Hyers says Quinn shouldn't be underestimated and is ready for a tough fight. He says those who've dismissed Quinn before have been wrong. Quinn narrowly won a first full term in 2010.
 
Quinn's campaign has focused on Rauner's wealth and changing stance on raising the minimum wage.
Published in Local News

Supporters of raising the minimum wage are set to rally yet again.

 

The event will take place outside of City Hall in downtown St. Louis. Participants are urging leaders to raise the minimum wage to $10.10 an hour. The Congressional Budget Office came out with a report saying that raising the bottom wage that much could result in tens of thousands of job losses.

 

The rally runs from 1 until 2 this afternoon.

Published in Local News
JEFFERSON CITY, Mo. (AP) - Supporters of a higher wages are urging Missouri lawmakers to let voters decide whether to increase the state's minimum wage to $10 an hour.
 
Missouri's minimum wage currently is $7.50 an hour - 25 cents higher than the federal minimum wage.
 
Several low-income workers testified Tuesday before a Missouri Senate committee in support of a proposed ballot measure increasing the minimum wage. The workers said they often must skip meals because they don't earn enough to pay all the bills for food, housing, utilities and transportation.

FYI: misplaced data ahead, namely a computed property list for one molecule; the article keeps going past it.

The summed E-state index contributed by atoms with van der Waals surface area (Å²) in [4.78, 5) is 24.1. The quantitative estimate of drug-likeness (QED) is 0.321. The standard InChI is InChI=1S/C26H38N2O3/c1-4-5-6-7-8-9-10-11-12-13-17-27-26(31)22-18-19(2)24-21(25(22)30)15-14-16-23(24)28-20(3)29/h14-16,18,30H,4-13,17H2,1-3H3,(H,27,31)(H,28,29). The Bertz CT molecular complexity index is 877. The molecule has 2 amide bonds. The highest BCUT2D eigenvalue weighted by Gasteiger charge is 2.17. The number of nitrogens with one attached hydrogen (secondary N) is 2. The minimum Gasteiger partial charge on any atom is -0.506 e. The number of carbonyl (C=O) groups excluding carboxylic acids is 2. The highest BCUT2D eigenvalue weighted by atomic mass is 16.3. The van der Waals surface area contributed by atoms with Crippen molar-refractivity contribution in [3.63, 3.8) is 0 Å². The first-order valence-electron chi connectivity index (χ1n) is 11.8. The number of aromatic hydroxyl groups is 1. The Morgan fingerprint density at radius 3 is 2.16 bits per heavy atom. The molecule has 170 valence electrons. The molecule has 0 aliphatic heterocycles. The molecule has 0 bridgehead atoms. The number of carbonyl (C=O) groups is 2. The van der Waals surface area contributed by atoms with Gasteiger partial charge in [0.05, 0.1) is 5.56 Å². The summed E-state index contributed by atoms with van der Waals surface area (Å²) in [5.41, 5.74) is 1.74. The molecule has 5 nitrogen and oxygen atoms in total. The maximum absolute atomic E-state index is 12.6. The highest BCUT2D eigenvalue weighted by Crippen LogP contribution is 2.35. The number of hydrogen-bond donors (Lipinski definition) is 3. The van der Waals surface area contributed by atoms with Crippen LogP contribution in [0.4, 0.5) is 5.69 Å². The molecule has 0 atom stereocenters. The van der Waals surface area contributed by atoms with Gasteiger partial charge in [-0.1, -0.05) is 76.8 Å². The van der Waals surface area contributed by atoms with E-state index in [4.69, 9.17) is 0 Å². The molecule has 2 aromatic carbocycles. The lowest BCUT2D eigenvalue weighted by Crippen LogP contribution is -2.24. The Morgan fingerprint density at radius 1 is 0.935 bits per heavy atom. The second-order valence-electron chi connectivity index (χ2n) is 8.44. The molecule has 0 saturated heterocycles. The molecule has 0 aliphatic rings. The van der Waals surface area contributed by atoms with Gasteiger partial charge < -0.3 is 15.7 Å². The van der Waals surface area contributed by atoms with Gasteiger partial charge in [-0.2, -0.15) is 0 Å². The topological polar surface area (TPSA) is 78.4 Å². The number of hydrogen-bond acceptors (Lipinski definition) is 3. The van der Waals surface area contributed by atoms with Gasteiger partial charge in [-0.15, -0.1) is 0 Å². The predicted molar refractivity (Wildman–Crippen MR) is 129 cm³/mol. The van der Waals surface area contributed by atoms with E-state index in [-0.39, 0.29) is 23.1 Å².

A Webster University economist said a minimum wage increase would help the economy, because workers likely would spend the additional money.
 
Lobbyists for several business groups testified against the measure, citing concerns that it could squeeze low-skill workers out of jobs.
Published in Local News

Supporters of an increase to the minimum wage are rallying in Jefferson City today.

 

They plan to testify for the Small Business, Insurance, and Industry committee to support a bill that raises Missouri's minimum wage to $10 an hour.

 

Research from the Economic Policy Institute says that a family of four needs to earn nearly $65,000 a year to support a modest living. A full-time minimum wage worker makes less than $16,000 a year now.

Published in Local News
Wednesday, 29 January 2014 02:18

Questions and answer about Obama's wage plan

WASHINGTON (AP) — Relatively few Americans — less than 5 percent of hourly workers — toil for the minimum wage today.
 
Yet President Barack Obama's push to offset years of inflation by raising the minimum wage to $10.10 an hour would ripple through the economy and touch the lives of millions more workers and their families.
 
Here are some questions and answers about Obama's proposal:
 
___
 
Q: How much is the U.S. minimum wage now?
 
A: It's $7.25 an hour, or about $15,000 per year for full-time work. For a worker supporting a family of two, that falls just below the federal poverty line.